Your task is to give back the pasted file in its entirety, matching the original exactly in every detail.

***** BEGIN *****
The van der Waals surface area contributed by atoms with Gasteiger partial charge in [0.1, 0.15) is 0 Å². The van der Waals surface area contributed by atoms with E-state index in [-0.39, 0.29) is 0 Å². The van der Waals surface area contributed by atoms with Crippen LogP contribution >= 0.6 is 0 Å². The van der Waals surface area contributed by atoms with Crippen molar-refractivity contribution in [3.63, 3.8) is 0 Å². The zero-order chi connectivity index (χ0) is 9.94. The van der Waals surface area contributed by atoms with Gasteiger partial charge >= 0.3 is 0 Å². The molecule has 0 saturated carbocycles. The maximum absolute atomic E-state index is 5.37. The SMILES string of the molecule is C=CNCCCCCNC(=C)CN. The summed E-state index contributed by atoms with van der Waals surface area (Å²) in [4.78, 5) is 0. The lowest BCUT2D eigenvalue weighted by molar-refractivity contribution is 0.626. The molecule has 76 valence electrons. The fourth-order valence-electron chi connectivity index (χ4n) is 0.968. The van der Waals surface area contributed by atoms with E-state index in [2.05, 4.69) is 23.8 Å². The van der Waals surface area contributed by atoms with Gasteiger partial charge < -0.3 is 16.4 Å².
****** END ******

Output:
The van der Waals surface area contributed by atoms with Gasteiger partial charge in [0.1, 0.15) is 0 Å². The van der Waals surface area contributed by atoms with E-state index in [-0.39, 0.29) is 0 Å². The van der Waals surface area contributed by atoms with Crippen LogP contribution >= 0.6 is 0 Å². The van der Waals surface area contributed by atoms with Crippen molar-refractivity contribution in [3.63, 3.8) is 0 Å². The zero-order chi connectivity index (χ0) is 9.94. The van der Waals surface area contributed by atoms with Gasteiger partial charge >= 0.3 is 0 Å². The molecule has 0 saturated carbocycles. The maximum absolute atomic E-state index is 5.37. The SMILES string of the molecule is C=CNCCCCCNC(=C)CN. The summed E-state index contributed by atoms with van der Waals surface area (Å²) in [4.78, 5) is 0. The lowest BCUT2D eigenvalue weighted by molar-refractivity contribution is 0.626. The molecule has 76 valence electrons. The fourth-order valence-electron chi connectivity index (χ4n) is 0.968. The van der Waals surface area contributed by atoms with E-state index in [2.05, 4.69) is 23.8 Å². The van der Waals surface area contributed by atoms with Gasteiger partial charge < -0.3 is 16.4 Å².